India has an unemployment crisis. And it predates Covid-19

In 2017-18, NSO reported that unemployment reached a 45-year high, and youth unemployment tripled between 2011-12 and 2017-18 to over 18%. Thereafter, poor management resulted in economic growth slowing up to March 2020 — compounded by the pandemic and its economic aftermath
Candidates apply for job at a job fair organised by the directorate of employment, Delhi government at Tyagraj Sports Complex in New Delhi on January 21, 2019. (HT archive) PREMIUM
Candidates apply for job at a job fair organised by the directorate of employment, Delhi government at Tyagraj Sports Complex in New Delhi on January 21, 2019. (HT archive)
Updated on Aug 18, 2021 05:21 PM IST
Copy Link
BySantosh Mehrotra

Covid-19 worsened what was already a joblessness crisis in early 2020. The National Statistical Office (NSO) began conducting annual labour force surveys in 2017-18, which hitherto had been undertaken every five years. NSO just released its third annual survey (2019-20), which covers the period until June 30, 2020.

In 2017-18, NSO reported that unemployment reached a 45-year high, and youth unemployment tripled between 2011-12 and 2017-18 to over 18%. Thereafter, poor management resulted in economic growth slowing up to March 2020 — compounded by the pandemic and its economic aftermath.

What the new data reveals is that the situation remains grim. At first sight, the slight rise over the three years from 2017-18 in the labour force participation rate (LFPR) and workforce participation rates (WPR) (which are measured as a share of those of working age — 15 years and over) may be seen as a positive development.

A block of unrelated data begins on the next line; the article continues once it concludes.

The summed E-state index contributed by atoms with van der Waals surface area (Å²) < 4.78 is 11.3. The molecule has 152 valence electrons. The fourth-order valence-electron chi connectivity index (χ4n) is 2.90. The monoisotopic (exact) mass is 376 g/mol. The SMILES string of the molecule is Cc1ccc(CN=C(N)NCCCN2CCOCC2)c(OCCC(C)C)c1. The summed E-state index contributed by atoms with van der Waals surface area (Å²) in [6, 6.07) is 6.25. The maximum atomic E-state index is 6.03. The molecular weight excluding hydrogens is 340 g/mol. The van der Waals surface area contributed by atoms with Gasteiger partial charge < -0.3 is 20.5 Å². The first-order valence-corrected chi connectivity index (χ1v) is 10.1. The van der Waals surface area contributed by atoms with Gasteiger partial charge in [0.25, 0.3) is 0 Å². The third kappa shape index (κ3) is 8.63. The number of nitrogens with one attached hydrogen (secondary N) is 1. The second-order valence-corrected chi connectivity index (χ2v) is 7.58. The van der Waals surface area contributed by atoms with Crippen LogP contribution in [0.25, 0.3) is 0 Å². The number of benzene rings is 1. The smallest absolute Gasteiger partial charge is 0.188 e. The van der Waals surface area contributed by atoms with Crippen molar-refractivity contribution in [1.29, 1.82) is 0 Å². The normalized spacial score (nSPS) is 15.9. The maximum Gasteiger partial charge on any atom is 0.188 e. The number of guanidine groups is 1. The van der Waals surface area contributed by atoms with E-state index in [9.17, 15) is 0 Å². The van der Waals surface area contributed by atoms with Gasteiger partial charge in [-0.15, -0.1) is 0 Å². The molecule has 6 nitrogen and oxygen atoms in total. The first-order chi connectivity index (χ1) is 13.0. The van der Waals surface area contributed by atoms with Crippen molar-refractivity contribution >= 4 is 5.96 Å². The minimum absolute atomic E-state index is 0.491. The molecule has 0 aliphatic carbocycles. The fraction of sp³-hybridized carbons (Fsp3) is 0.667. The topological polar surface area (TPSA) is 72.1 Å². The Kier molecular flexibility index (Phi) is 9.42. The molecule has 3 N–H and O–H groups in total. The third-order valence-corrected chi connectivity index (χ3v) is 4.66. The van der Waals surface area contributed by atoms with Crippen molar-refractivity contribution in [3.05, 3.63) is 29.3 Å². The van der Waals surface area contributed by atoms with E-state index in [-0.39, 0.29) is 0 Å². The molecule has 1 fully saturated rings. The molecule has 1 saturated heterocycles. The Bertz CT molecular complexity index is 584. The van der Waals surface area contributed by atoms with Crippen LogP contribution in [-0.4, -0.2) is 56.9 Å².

However, India’s LFPR at 40.9% (2019-20, a rise from 38.1% two years earlier) is miles short of the world average of 60.8% in 2019 (which fell to 58.6% in 2020). But a rise in WPR and LFPR at a time when India’s economy was slowing over 2017-18 to 2019-20, needs to be explained.

In a slowing economy, incomes are not rising, and distress is increasing. When it comes on top of pre-existing falling trends in employment and wages, the pressure on household resources becomes overbearing.

What we have seen in 2019-20 is that while male LFPR and WPR have remained roughly the same, it is females who are searching for, even finding, work. There is little change in male LFPR or WPR over these three years.

Also Read | Meghalaya: When two wrongs don’t make a right

There are, possibly, two forces pushing up LFPR and WPR of women. The first is a wider phenomenon: Girls are being educated at various levels. From 2010 and 2015, the enrolment rate at the secondary level (classes 9-10) shot up from 58% to 85%, and this happened with gender parity.

Most states began to incentivise girls’ secondary schooling in 2010, by offering girls who finished class 8 and continued to class 9 and 10 a scholarship or a bicycle so that they could come to school. These girls then had better chances of getting urban jobs. So, female work participation, having fallen for decades, is now finally turning upwards — as it happens in most countries when women’s education levels improve.